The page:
Examples that will answer for us the question of what to do to be saved must come from those seeking to be saved under the New Testament gospel of Christ. 1 Thessalonians 2:13 and 2 Thessalonians 2:13-15 provide the touchstone of truth about salvation. We will look now at the conversion and salvation of Saul of Tarsus, the man who became Paul, the apostle of Christ.


If living according to your conscience could save, why did it not save Saul/Paul? He said he did not violate his conscience, that he lived in good conscience before God and man (Acts 23:1, 24:16). This is not to say his conscience never bothered him. It certainly did. After his conversion he often regretted what he had done to Christians (1 Timothy 1:12-15).

The conscience is set by the person himself or others he accepts. One may believe a lie and act upon it as if it were true, but it is not the truth. One’s conscience approves him when he is true to the standards he acknowledges as valid. It accuses him when he violates those standards. The point is not the validity of his standards, but that he believes them and acts accordingly. Having a “good conscience” does not necessarily mean one is a good person. Saul thought he was right to persecute and kill Christians, and believed he ought to do many things contrary to the name of Jesus (Acts 26:9). To have a “good conscience that offends neither God nor man” (Acts 24:16) one must, “Sanctify Christ as Lord in his heart” and answer all questions about his faith and hope with the word of the Lord (1 Peter 3:15-16). Until one has obeyed and is continuing to obey God’s doctrine from his heart, he cannot know he is free from sin, a servant of the righteous God (Romans 6:17-18). Remember, to have a good conscience one must be sure that he is pleasing and acceptable to God (1 John 3:19-22). Pleasing God is impossible without faith (Hebrews 11:6). Pleasing God is impossible without obedience to His will (Hebrews 13:21). Faith is the only proper beginning and the only valid foundation.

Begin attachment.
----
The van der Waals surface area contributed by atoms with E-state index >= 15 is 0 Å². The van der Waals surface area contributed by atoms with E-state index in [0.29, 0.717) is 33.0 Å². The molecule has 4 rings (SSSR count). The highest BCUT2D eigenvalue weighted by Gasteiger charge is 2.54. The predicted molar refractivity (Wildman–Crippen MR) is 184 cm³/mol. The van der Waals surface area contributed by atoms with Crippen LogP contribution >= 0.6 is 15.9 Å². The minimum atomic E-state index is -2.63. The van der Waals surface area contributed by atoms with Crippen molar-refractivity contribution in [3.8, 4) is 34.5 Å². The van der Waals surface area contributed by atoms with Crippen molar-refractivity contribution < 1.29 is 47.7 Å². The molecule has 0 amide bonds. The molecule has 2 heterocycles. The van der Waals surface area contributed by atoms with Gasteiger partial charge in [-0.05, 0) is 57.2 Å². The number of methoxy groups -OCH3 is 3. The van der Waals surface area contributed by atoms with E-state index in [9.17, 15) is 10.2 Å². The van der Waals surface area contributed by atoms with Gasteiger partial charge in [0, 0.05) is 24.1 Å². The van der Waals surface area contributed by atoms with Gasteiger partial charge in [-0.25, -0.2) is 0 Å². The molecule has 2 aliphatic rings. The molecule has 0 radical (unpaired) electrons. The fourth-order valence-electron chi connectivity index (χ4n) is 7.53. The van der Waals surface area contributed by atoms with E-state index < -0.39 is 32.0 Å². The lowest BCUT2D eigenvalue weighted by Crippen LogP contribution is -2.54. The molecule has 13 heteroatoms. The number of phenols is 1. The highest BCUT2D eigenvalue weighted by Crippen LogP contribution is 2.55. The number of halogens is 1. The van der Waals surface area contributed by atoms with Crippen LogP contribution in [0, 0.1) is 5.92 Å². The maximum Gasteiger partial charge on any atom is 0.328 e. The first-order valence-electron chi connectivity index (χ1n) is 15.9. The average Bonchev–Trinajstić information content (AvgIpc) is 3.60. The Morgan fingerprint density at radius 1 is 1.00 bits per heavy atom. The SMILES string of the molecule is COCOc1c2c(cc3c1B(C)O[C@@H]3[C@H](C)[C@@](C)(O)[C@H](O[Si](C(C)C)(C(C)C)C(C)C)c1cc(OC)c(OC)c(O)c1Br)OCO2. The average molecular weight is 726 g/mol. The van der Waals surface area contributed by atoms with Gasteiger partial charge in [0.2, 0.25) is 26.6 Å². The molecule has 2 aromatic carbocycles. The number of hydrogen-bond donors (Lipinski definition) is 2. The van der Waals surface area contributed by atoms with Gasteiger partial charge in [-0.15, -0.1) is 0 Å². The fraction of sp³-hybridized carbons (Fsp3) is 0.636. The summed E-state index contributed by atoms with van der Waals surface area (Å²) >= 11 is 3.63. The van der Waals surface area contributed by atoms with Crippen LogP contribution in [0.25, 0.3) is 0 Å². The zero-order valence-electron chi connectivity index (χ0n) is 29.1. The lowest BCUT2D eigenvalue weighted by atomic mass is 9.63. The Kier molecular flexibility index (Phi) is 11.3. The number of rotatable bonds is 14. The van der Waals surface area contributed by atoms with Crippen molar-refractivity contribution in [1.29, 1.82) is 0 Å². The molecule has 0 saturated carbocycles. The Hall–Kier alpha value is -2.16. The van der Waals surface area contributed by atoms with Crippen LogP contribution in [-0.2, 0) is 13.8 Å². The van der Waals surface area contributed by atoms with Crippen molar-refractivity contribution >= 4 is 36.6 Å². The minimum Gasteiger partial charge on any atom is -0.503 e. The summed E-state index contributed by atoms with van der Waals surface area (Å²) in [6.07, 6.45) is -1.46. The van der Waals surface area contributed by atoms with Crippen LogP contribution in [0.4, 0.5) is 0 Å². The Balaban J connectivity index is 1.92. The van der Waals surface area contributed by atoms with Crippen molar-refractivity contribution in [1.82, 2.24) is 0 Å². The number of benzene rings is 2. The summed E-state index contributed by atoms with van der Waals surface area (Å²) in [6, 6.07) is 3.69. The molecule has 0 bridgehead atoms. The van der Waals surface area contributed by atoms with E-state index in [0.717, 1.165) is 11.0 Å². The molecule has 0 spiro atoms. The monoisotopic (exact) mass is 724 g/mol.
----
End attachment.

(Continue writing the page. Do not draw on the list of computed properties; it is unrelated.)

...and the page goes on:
WHAT SAUL DID TO BE SAVED. Acts 9:1-22, 22:6-16, 26:12-20